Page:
Erin O'Dwyer

Journalist, Editor & Storyteller


Women of the veil

Photo: George Fetting
Australian Women’s Weekly
June 2010, Australian Women’s Weekly

women of the veil

Sacred or oppressive? As Europe debates the banning of the burqa, Erin O’Dwyer talks to four Muslim Australian women about why they choose – or choose not to – wear the Islamic veil.


To some, Islamic veils are expressions of faith. To others, they are symbols of oppression. Either way, they continue to spark debate.

The latest controversy has flared in Europe, where first Belgium and, perhaps soon, France, will pass laws to stop Muslim women wearing the face-covering burqa or niqab in public.

The author of Belgium’s new law argued everyone in public must be recognisable in the interests of security and that the burqa clashed with the values of a free society, which respects everyone’s rights.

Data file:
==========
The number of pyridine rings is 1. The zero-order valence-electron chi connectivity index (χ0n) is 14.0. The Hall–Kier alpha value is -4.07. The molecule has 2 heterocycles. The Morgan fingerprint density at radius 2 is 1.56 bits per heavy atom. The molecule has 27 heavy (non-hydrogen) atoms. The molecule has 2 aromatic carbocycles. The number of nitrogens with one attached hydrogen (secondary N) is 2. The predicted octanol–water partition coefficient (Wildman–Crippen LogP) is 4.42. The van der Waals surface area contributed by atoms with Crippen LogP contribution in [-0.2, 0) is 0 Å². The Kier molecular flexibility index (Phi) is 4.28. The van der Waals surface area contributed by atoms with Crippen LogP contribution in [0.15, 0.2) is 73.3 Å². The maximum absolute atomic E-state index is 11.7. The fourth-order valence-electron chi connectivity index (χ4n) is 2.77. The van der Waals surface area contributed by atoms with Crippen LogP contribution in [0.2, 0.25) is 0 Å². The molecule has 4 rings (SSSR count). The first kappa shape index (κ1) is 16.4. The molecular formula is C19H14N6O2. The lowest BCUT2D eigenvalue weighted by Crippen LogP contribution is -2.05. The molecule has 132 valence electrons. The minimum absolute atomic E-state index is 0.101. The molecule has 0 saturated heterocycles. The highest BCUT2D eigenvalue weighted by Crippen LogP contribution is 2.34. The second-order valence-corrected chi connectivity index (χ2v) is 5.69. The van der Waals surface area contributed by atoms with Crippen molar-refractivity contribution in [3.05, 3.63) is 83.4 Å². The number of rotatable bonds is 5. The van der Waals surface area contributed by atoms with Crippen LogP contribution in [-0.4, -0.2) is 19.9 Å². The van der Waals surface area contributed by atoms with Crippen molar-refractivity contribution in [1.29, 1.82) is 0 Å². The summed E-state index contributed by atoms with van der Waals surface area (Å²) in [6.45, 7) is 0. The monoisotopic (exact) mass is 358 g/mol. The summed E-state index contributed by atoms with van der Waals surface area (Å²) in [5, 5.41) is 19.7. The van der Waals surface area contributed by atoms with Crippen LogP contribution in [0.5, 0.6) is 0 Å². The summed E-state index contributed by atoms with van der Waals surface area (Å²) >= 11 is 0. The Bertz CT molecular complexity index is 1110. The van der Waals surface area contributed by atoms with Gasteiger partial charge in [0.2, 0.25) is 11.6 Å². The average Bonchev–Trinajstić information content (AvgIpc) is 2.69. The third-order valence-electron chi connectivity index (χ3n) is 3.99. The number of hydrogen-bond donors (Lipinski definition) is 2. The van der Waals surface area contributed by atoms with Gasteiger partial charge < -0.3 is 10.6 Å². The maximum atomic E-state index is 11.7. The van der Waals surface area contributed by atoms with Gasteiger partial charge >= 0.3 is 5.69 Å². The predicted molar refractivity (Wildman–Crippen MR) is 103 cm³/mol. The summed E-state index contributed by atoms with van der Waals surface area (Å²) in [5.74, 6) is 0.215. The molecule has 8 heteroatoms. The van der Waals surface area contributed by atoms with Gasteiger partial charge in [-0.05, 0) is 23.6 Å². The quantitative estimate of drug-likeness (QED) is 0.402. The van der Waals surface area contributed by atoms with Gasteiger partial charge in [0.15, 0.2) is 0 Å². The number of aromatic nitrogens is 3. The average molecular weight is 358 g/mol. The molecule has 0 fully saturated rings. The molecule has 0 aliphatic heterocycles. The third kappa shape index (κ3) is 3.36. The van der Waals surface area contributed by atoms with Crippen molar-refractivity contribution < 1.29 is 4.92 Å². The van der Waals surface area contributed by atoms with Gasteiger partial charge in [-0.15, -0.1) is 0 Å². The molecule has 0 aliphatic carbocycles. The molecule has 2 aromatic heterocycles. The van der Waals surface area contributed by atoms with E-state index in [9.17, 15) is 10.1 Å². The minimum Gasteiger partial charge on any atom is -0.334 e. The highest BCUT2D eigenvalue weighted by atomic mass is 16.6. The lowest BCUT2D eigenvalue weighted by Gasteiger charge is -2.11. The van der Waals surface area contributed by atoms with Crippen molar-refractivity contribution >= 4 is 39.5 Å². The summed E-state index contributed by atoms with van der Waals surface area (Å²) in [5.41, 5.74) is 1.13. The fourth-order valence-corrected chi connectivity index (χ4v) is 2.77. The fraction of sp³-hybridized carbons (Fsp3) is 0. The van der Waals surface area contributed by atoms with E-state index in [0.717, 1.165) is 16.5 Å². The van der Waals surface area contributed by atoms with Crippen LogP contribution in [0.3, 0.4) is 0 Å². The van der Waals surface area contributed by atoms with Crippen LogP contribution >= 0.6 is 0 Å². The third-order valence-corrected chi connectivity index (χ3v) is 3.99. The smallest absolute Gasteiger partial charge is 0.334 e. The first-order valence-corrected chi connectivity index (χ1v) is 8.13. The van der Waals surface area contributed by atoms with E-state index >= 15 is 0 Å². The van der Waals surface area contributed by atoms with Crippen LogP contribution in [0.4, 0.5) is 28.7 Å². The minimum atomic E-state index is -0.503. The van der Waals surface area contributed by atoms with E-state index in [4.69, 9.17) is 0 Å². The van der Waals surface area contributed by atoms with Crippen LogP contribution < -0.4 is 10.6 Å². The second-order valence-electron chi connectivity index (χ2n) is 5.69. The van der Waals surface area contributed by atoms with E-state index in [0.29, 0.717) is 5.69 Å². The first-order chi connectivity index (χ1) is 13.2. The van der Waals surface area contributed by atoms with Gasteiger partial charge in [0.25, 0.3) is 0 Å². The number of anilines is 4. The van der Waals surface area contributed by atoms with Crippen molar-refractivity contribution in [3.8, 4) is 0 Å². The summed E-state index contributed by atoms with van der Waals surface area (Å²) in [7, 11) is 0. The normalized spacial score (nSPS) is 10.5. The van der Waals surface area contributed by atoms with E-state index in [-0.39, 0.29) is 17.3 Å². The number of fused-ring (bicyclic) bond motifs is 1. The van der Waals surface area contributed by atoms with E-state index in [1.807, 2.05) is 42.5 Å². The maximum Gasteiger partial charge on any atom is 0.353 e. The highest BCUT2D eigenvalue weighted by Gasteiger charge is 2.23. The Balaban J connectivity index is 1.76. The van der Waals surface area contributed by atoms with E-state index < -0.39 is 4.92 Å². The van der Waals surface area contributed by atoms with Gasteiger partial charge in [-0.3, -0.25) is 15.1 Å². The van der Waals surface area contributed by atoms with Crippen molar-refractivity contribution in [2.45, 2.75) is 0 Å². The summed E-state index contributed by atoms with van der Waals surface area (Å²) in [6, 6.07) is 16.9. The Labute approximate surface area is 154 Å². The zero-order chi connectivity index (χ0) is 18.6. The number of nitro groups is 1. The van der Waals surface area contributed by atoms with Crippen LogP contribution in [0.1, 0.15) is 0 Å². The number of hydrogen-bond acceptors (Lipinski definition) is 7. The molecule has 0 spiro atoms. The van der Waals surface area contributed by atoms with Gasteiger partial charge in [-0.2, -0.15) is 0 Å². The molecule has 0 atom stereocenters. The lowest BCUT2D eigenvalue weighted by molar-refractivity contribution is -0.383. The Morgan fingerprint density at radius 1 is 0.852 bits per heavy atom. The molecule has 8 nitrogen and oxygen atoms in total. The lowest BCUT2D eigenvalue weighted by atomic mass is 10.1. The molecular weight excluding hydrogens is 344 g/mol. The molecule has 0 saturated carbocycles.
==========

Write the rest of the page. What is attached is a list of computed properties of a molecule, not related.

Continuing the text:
In July, the French National Assembly will debate a similar bill to prevent French Muslim women wearing any headscarf that also covers their face. President Nicolas Sarkozy says the burqa is an “affront to French values” and a denigration of women.

Muslim leaders in Europe have spoken out, saying women who choose to wear veils or headscarves will become social outcasts, trapped in their homes, if they’re banned.

“Today it’s the full-face veil, tomorrow the veil,” says Muslim Executive of Belgium spokeswoman Isabelle Praile.

Amnesty International described the ban as discriminatory and as a violation of women’s rights to freedom of expression and religion. “The Belgian move to ban full-face veils, the first in Europe, sets a dangerous precedent,” says spokesman John Dalhuisen.

The debate reached Australia when a Liberal Party senator controversially called for a ban on burqas after a thief wore one as a disguise. Yet other politicians distanced themselves from his position, saying Australia was a tolerant society, which should respect different religions and cultures.